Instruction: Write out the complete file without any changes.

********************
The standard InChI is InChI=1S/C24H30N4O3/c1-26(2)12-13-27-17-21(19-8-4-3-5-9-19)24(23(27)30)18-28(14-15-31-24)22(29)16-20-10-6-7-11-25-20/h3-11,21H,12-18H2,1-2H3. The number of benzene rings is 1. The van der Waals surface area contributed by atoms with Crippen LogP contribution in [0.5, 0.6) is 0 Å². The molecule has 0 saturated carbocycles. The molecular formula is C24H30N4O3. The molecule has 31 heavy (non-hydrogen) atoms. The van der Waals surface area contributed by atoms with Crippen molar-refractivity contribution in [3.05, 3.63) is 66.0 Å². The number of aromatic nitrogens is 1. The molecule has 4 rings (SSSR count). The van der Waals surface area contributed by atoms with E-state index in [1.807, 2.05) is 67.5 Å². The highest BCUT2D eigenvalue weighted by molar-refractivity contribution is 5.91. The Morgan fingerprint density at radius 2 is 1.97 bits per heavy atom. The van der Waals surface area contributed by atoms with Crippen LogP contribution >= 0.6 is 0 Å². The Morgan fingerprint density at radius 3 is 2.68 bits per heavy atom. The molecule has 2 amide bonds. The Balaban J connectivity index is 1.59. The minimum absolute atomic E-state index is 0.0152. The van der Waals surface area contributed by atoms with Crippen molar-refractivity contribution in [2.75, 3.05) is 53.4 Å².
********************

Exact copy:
The standard InChI is InChI=1S/C24H30N4O3/c1-26(2)12-13-27-17-21(19-8-4-3-5-9-19)24(23(27)30)18-28(14-15-31-24)22(29)16-20-10-6-7-11-25-20/h3-11,21H,12-18H2,1-2H3. The number of benzene rings is 1. The van der Waals surface area contributed by atoms with Crippen LogP contribution in [0.5, 0.6) is 0 Å². The molecule has 0 saturated carbocycles. The molecular formula is C24H30N4O3. The molecule has 31 heavy (non-hydrogen) atoms. The van der Waals surface area contributed by atoms with Crippen molar-refractivity contribution in [3.05, 3.63) is 66.0 Å². The number of aromatic nitrogens is 1. The molecule has 4 rings (SSSR count). The van der Waals surface area contributed by atoms with E-state index in [1.807, 2.05) is 67.5 Å². The highest BCUT2D eigenvalue weighted by molar-refractivity contribution is 5.91. The Morgan fingerprint density at radius 2 is 1.97 bits per heavy atom. The van der Waals surface area contributed by atoms with Crippen LogP contribution >= 0.6 is 0 Å². The Morgan fingerprint density at radius 3 is 2.68 bits per heavy atom. The molecule has 2 amide bonds. The Balaban J connectivity index is 1.59. The minimum absolute atomic E-state index is 0.0152. The van der Waals surface area contributed by atoms with Crippen molar-refractivity contribution in [2.75, 3.05) is 53.4 Å².